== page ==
Today I feel like writing for men. Because I’m afraid men are in danger. And if they are, then we are too.
I’m a woman. I know the hunter, the manipulator, the despising, the oaf, the criminal. The ones who harm women because they are women. Those who have made them the objects of their impulses, the carpets where they wipe their frustrations, the territories where they exercise their power. But I don’t want to give these men the exclusivity to represent all men. They have no right to take away from men what it means to be a man. And I won’t let some women, who have as much ideology as the ones they intend to fight, turn all men into enemies. We have to fight a patriarchy that we all reproduce, either by believing in it, submitting to it, or by being indifferent to it. This is a long fight, but it is not a fight against men, nor against white men more than others, nor against rich men more than others. Contempt and violence against women exist among non-white and poor communities too.
However much I will fight with all my strength to be respected, not only as a woman, but as an individual, with dark or black skin, with a body that isn’t what we see in magazines, with my own personality – too intense, too demanding, too much – with multiple cultural attachments, with identities that do not fit the boxes. I will also fight with all my energy so that we don’t crush these men. Lovers or seducers, one-night stands or partner for life. Those who know how to embody their feelings and those who don’t, those who think they are doing right and do wrong, those who don’t know what to do, those who are afraid and who run away, and those who wonder if they can still tell a woman she is beautiful. I want these men by my side, clumsy, shy, uncertain. I need these men to love me. To welcome my power as I will welcome their fragility.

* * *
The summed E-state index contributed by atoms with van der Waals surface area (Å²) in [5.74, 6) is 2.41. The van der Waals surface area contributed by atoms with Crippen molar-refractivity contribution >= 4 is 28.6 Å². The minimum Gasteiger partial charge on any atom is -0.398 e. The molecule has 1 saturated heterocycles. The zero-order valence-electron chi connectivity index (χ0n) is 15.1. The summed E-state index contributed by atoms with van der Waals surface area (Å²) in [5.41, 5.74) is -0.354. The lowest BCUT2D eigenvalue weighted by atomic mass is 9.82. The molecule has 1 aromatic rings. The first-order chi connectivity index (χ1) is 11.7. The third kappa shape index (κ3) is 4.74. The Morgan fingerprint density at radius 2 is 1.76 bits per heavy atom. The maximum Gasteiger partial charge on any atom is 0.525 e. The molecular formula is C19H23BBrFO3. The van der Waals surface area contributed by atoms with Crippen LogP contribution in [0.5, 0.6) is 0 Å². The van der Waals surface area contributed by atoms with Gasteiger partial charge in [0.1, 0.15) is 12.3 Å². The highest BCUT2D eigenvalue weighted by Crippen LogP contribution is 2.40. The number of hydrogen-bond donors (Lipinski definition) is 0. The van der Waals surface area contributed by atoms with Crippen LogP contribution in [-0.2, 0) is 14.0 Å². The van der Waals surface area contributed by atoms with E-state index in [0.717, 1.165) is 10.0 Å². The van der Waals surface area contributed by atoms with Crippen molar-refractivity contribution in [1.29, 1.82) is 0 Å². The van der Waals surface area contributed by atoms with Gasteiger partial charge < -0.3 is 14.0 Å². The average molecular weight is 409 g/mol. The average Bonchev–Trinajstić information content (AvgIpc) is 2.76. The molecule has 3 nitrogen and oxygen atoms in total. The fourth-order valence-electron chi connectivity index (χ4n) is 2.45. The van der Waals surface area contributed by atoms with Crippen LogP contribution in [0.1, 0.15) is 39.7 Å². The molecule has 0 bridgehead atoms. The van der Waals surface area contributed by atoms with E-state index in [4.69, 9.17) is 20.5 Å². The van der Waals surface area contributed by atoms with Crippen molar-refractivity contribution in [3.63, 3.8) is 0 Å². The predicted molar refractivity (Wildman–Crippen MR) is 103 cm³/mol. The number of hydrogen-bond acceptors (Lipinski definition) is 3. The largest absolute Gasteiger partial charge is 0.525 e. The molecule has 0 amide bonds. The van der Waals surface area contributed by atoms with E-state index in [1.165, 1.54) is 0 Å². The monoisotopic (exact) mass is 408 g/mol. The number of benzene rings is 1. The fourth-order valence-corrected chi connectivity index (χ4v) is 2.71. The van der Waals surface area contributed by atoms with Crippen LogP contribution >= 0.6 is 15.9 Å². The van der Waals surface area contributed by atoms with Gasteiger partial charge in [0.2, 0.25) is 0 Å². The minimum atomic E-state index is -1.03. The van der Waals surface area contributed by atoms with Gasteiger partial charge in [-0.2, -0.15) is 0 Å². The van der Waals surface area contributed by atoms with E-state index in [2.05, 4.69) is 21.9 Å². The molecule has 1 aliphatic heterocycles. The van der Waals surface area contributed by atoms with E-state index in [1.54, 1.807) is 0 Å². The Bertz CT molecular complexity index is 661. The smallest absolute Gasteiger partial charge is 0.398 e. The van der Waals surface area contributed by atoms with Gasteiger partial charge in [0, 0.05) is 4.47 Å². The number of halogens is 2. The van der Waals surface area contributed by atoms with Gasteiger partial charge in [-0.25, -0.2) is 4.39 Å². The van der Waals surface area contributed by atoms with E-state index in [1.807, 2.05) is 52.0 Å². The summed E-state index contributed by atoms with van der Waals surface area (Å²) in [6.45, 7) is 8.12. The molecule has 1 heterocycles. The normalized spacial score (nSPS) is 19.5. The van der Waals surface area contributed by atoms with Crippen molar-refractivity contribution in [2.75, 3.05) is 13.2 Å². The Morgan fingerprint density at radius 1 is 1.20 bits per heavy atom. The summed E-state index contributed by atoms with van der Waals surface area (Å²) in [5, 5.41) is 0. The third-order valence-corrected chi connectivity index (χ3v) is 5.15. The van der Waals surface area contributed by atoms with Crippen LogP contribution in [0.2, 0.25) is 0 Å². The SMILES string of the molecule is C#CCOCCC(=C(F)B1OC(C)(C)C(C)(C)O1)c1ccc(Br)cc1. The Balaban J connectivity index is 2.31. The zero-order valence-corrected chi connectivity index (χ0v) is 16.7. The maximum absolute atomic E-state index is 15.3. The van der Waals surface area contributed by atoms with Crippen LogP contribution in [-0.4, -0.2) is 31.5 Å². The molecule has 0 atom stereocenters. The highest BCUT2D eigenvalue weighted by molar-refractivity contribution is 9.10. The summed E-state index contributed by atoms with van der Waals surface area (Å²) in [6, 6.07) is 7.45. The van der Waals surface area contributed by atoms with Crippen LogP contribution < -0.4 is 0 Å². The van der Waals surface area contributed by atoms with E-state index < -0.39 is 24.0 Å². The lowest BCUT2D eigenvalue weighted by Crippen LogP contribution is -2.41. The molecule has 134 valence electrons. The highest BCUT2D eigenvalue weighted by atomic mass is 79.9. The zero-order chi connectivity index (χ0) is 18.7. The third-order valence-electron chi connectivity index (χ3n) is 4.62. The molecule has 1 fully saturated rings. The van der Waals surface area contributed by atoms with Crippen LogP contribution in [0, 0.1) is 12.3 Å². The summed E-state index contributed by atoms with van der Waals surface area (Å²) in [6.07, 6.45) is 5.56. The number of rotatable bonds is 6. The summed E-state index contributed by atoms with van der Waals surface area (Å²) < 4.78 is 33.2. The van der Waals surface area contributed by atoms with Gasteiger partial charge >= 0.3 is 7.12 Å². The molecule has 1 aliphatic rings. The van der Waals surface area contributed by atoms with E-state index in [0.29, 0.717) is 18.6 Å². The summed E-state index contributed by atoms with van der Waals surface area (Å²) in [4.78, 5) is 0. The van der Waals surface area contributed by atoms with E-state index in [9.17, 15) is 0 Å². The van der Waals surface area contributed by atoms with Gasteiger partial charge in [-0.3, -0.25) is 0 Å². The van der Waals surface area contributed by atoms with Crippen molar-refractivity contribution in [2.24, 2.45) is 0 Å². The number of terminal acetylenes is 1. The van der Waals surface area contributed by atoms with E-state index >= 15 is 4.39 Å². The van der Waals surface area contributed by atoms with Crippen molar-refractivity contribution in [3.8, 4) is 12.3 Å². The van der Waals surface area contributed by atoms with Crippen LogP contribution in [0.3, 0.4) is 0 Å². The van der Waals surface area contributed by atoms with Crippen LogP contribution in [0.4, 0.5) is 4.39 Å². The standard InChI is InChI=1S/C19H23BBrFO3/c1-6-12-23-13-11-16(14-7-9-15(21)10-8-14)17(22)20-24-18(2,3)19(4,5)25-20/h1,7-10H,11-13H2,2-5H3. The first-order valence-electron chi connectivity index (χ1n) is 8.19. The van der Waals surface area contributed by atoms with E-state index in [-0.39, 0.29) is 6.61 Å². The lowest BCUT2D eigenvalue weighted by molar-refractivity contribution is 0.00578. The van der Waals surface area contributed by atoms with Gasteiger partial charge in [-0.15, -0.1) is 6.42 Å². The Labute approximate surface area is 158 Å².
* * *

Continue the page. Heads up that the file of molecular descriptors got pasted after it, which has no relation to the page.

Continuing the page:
I don’t want anyone, man or woman, to come to me pretending to know how to deal with me just because I am a woman. I am not just a woman. I am a woman and so more. I don’t approach men thinking Men are this or that, or As woman to woman, we understand each other. My sympathies go way beyond my gender. I want to be friends with men, I want to approach them like a pal, I don’t want to restrain myself thinking it might be misinterpreted. I want to say : “He looks like my brother. The one I never had.”
I will not follow all women because they are women. I will stand with all the victims of injustice violence and lies, but their suffering will never justify in my eyes any shortcut to the truth, any contempt or return of violence. Today’s fights take place in binary oppositions between of the powerful against the weak, the rich against the poor, the good against the bad, minorities against the White, women against men. This fight I will not attend. I have witnessed the complexity of reality, of situations, of human relationships. I know these binary patterns are nothing more than comfortable pillows so we can be sure to rest on the good side, but don’t help to solve anything. I’ve known wonderful rich people and poor schmucks, open White people and racist non-whites, respectful men and contemptuous women. And I’ve known the opposite of course.
No doubt the victims of rape and sexual assault have to raise their voices. Their shouting is as loud as the violence they have suffered. But this need to speak will only be a new act of violence, if it is vomited on what some are creating : a manufactured fantasized man to be trampled on. Instead, we should concentrate on real men in all their diversity and complexity, and speak as much as listen and try to understand. I will fight with these men and women who welcome the complexity of life and fight to serve an ideal of justice and truth.
Being a woman is not my flag. It is simply one of my truths. No more, no less than any other. I will not wave it against men, but with them. By saying this is the woman I am, I will allow them to become the men we may hope.